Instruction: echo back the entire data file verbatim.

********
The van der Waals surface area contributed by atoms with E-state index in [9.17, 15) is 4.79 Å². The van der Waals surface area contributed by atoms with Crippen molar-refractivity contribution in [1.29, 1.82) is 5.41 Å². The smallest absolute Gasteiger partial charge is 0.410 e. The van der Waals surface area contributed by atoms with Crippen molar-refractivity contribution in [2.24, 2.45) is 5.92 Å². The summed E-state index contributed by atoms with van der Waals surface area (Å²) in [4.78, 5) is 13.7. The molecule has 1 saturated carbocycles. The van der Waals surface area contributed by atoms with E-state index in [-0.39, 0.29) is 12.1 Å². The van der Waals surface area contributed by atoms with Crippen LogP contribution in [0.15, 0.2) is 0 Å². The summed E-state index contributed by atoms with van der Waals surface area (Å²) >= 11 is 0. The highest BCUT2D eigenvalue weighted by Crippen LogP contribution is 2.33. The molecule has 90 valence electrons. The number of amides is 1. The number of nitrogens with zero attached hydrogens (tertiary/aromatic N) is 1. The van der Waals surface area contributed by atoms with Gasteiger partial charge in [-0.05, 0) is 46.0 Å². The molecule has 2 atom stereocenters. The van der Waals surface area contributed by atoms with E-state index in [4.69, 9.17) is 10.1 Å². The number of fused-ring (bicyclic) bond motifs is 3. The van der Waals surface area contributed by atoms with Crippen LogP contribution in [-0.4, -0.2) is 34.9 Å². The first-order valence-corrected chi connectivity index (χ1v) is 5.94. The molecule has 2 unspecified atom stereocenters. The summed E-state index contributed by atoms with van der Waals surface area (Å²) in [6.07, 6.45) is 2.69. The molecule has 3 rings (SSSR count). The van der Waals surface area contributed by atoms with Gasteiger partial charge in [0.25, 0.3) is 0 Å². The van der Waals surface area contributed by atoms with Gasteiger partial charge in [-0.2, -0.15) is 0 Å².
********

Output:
The van der Waals surface area contributed by atoms with E-state index in [9.17, 15) is 4.79 Å². The van der Waals surface area contributed by atoms with Crippen molar-refractivity contribution in [1.29, 1.82) is 5.41 Å². The smallest absolute Gasteiger partial charge is 0.410 e. The van der Waals surface area contributed by atoms with Crippen molar-refractivity contribution in [2.24, 2.45) is 5.92 Å². The summed E-state index contributed by atoms with van der Waals surface area (Å²) in [4.78, 5) is 13.7. The molecule has 1 saturated carbocycles. The van der Waals surface area contributed by atoms with E-state index in [-0.39, 0.29) is 12.1 Å². The van der Waals surface area contributed by atoms with Crippen LogP contribution in [0.15, 0.2) is 0 Å². The summed E-state index contributed by atoms with van der Waals surface area (Å²) >= 11 is 0. The highest BCUT2D eigenvalue weighted by Crippen LogP contribution is 2.33. The molecule has 90 valence electrons. The number of amides is 1. The number of nitrogens with zero attached hydrogens (tertiary/aromatic N) is 1. The van der Waals surface area contributed by atoms with Gasteiger partial charge in [-0.05, 0) is 46.0 Å². The molecule has 2 atom stereocenters. The van der Waals surface area contributed by atoms with E-state index in [4.69, 9.17) is 10.1 Å². The number of fused-ring (bicyclic) bond motifs is 3. The van der Waals surface area contributed by atoms with Crippen LogP contribution in [-0.4, -0.2) is 34.9 Å². The first-order valence-corrected chi connectivity index (χ1v) is 5.94. The molecule has 2 unspecified atom stereocenters. The summed E-state index contributed by atoms with van der Waals surface area (Å²) in [6.07, 6.45) is 2.69. The molecule has 3 rings (SSSR count). The van der Waals surface area contributed by atoms with Gasteiger partial charge in [0.25, 0.3) is 0 Å². The van der Waals surface area contributed by atoms with Gasteiger partial charge in [-0.2, -0.15) is 0 Å².